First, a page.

The most cherished, and often the largest, asset in most families is the family home. Typically, protecting that home from nursing home costs is a high priority as most families would choose to protect the home rather than sell the home to pay for nursing home care. Protecting the home may be possible, especially when planning begins early. This article will address one option for protecting your home.
When there is no nursing home admission on the horizon, a very common technique for protecting the home is a deed reserving a life estate. This is a deed in which you transfer your home to the person(s) whom you want to have it after you pass away (remaindermen), but reserve unto yourself the right to live in the home until you pass away. Typically, the remaindermen are your children. The life estate is held by you (life tenant) and carries with it the responsibility of paying the ongoing expenses, such as taxes and maintenance costs. The life estate interest guarantees you the right to exclusive possession of the property, even to the extent of being able to exclude the remaindermen during your lifetime. This exclusivity also allows you to retain any applicable tax abatements.
After signing a deed reserving a life estate, you will have given an actual interest in the property to the remaindermen. Thereafter, should you ever wish to sell or mortgage the property, you and all of the remaindermen would have to agree to do so, and all of you would need to sign the necessary paperwork. In addition, should any of the remaindermen experience financial or legal difficulties, such as bankruptcy or divorce, their interest in your property will be considered their asset. Thus, you should assess the risk for said difficulties prior to transferring your property.
There are several benefits to a life estate, including that when you pass away, the property will pass to the remaindermen without probate. The property will be in your estate for estate tax purposes, but estate taxes will only be due if your total gross estate value exceeds the state or federal thresholds in effect at the time of your passing. Since your home remains an asset in your estate for estate tax purposes, at the time of your death, the remaindermen will receive a “stepped-up” basis in the real estate equal to its fair market value at the time of your death. Thereafter, when the remaindermen sell the property, they should be able to avoid capital gains tax – unless, of course, the property appreciates to a value greater than the date of death value prior to the sale.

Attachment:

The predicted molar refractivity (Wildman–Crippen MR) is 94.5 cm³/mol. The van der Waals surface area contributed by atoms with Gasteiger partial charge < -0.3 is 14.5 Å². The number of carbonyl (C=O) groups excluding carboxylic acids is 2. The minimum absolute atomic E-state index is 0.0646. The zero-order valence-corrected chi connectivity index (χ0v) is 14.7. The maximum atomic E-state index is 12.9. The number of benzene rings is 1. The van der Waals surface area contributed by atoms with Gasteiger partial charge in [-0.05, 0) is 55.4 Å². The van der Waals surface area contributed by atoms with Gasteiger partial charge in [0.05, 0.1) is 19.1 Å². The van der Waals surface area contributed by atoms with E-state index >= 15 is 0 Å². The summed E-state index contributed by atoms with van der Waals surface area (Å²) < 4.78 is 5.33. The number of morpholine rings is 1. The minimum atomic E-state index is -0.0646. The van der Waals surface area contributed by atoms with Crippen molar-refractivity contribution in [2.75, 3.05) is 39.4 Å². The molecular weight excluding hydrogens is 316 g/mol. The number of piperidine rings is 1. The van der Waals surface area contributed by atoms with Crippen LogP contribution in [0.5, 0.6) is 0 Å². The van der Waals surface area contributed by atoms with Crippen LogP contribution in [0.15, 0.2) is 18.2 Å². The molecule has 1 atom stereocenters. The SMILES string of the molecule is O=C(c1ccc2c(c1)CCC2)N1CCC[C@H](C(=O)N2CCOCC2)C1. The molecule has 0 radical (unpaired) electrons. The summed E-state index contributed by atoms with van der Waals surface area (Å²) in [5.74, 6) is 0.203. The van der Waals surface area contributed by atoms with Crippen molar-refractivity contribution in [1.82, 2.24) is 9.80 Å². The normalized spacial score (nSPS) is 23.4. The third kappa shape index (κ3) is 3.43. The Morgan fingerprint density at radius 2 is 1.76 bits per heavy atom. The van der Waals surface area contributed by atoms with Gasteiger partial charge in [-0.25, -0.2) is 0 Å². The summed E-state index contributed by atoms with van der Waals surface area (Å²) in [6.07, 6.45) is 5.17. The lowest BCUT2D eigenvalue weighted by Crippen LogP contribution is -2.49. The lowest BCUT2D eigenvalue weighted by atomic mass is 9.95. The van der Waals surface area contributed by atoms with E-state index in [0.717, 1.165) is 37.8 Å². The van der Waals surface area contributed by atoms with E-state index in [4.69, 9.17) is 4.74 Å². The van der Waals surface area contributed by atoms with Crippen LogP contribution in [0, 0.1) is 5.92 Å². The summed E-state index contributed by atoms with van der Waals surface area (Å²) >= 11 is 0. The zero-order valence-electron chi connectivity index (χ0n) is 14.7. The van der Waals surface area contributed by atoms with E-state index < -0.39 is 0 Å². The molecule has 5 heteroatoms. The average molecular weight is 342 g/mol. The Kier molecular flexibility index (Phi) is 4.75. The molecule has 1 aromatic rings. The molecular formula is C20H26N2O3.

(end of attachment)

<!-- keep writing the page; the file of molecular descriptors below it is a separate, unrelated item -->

A deed reserving a life estate is a gift that triggers a five (5) year waiting period for Medicaid benefits. Medicaid pays for nursing home care for those who qualify by meeting both clinical and financial eligibility requirements. If you require nursing home care within five (5) years of signing a deed reserving a life estate, you would have to privately pay for your care until the remaining penalty period ended or the remaindermen would have to deed the property back to you in order to “cure” the gift. Five (5) years after the transfer, the penalty period expires, and Medicaid benefits may be obtained so long as you meet the remaining eligibility requirements at that time.
If you are later admitted to a nursing home and receive Medicaid benefits, MassHealth will place a lien on the life estate for the value of services rendered. If all you owned was a life estate, this lien will be released upon your death leaving 100% of the property to the remaindermen. If the home is sold prior to your death, the life estate value will become accessible for nursing home costs and some of the remaindermen’s proceeds will likely be lost to capital gains tax. It should also be noted that the property would have to be maintained by the remaindermen during any period that you may be in a nursing home and qualified for Medicaid as Medicaid will not provide an allowance to maintain the property.
A deed reserving a life estate is not right for everyone and is not an option to be undertaken without serious consideration. In addition, there are other options available. When determining your best course of action, it is highly recommended that you consult an elder law attorney so that you may choose from all of your options for protecting the family home.
Gina M. Barry is a Partner with the law firm of Bacon Wilson, P.C., Attorneys at Law. She is a member of the National Academy of Elder Law Attorneys, the Estate Planning Council, and the Western Massachusetts Elder Care Professionals Association. She concentrates her practice in the areas of Estate and Asset Protection Planning, Probate Administration, Guardianships, Conservatorships, and Residential Real Estate. Gina may be reached at (413) 781-0560 or [email protected]